McCann London won the global advertising account for Pernod Ricard whisky brand Chivas last December. It was a triumph for the agency, not least because of the “awful” start it got off to in the pitch process. But the agency’s managing director explained why it was an important lesson while speaking at The Drum’s Pitch Perfect event in London.
McCann won the Chivas business following a pitch against BBH, CP&B, Wieden + Kennedy and incumbent of nine years, Havas London.
“We weren't invited in,” recalls Sheryl Marjoram, while speaking to The Drum’s consultancy chief Steve Antoniewicz. “We only got in by inviting ourselves when someone dropped out. We were the late wildcard.”
Marjoram said its first response to the brief set by client, Chivas Regal global marketing director Richard Black, was an unmitigated disaster.
The whisky brand had been struggling in China, with lagging sales in the region having a negative impact on the global business which were down 3% at the time.
“In the meeting, [Black] told us ‘wow, that was so brilliantly awful. It's so wrong on every level’,” she revealed to the audience.
“But it gave us an opportunity to be open and honest. He didn't want to do Sunday best or let everyone else give us feedback. He gave us true honesty and candour and showed us how he plays in bad weather. And we didn't want to sit there and defend something we did in a short period of time. So, we listened.”
Undeterred, not only did the pitching team take on the feedback, they also turned up to every supplementary briefing offered and took any opportunity to get face time with the client.
“And then [Black] rung and said ‘I never thought I'd be making this call...but it's McCann London’,” laughed Marjoram.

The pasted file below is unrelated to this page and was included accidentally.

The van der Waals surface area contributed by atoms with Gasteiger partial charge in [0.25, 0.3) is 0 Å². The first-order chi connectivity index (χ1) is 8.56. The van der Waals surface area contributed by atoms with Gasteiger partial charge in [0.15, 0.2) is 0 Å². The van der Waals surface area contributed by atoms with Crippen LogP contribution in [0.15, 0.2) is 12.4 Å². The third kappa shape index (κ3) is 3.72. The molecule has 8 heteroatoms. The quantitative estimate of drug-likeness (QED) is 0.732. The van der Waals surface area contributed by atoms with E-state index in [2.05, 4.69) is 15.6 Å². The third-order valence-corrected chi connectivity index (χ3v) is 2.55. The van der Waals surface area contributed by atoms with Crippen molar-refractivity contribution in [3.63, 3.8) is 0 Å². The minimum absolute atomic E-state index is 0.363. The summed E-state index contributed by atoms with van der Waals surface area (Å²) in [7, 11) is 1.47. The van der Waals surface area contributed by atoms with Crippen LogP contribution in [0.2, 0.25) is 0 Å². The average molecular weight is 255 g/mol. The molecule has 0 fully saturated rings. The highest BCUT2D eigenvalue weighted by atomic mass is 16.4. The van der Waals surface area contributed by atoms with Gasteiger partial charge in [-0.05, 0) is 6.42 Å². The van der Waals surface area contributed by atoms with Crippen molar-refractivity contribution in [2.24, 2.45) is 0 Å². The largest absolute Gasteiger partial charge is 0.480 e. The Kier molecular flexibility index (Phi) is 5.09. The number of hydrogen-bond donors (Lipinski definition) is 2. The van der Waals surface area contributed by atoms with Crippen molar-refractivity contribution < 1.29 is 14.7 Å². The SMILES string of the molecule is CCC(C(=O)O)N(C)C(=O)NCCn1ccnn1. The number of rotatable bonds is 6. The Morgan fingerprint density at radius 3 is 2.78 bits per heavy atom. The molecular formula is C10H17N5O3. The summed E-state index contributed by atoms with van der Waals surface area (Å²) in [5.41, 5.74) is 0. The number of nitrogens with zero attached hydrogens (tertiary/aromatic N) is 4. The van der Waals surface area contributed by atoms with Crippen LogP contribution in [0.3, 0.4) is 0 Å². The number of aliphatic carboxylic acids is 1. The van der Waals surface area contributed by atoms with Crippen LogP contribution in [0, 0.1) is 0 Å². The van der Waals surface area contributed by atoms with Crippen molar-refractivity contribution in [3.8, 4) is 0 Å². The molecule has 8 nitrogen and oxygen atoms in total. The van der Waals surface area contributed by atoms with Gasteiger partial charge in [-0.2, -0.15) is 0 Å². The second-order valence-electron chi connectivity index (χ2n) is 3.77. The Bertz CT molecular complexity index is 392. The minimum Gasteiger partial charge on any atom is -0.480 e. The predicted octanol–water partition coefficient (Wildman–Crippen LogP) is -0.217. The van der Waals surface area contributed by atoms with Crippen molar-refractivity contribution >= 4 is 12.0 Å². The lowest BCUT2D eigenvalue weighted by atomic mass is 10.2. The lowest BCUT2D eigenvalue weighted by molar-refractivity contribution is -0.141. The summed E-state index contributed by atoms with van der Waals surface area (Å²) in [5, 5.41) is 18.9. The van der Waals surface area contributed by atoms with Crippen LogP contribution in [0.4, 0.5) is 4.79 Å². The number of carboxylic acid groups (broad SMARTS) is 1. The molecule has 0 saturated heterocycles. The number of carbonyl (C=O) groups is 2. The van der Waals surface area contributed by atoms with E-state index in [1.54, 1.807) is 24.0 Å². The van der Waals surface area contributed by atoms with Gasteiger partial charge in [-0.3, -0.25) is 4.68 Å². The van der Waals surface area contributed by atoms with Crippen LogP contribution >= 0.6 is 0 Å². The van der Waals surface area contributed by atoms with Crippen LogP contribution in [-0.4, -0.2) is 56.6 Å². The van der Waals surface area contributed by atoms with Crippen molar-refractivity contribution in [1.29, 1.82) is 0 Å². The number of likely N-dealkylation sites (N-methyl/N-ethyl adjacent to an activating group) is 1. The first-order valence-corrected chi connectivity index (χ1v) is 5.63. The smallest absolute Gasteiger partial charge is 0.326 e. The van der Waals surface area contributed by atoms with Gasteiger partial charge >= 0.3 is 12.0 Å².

She added that the way the pitch process went offered up the opportunity to act "as humans in bad weather together and, in the end, when he was choosing he knew the work was good and that in bad weather [the agency] are people I can have uncomfortable conversations with, and those people don't get arrogant and those people feel like people I want to have by my side in a storm. We were lucky not to have it go smoothly.”
The agency launched its first work for Chivas last month, which was tied to its landmark three-year global sponsorship of Manchester United to become the club's global spirits partner.
When to pitch (and when to walk)
Marjoram's also shared other lessons learnt in over two-decades working in advertising, including a five year stint as a managing partner at Ogilvy & Mather, two years at CP&B, and a year at Saatchi & Saatchi before she was lured to McCann London 18 months ago.
Having just finished pitching for two accounts as the incumbent (winning one, losing the other) her mind was on the challenges of being the current agency when the pitch is called.
“Pitching for an incumbent is probably the most frustrating, sobering, confusing, divisive thing. At some point that was the beautiful thing you pitched for and something gone wrong,” she offered.
Her advice was the following: if it’s a government account and the review is mandatory, then by all means the incumbent should repitch with confidence. If it's a roster pitch ahead some kind of consolidation, do it.
“But if it's because of relationship and performance reasons and the client hasn’t given you a shot across the bow I would suggest you have an incredibly candid discussion before you go into that pitch. Because at some point you've become so disconnected that this probably isn't going to be marriage counseling, it's going to be divorce.”
And at the end of those candid conversations, if the agency is still convinced it should pitch then an overhaul will be necessary, is her belief.
“You have to be even more excited about the brand than you were before - you have to genuinely believe your ambition is shared. If the team can bring that level of optimism and no passive aggression and no bad feeling then go for it, if they can't then you have to change teams.”
“And if you win, you can’t just to go celebrating. You have to think about what that partnership now looks like, have a hard conversation up front.”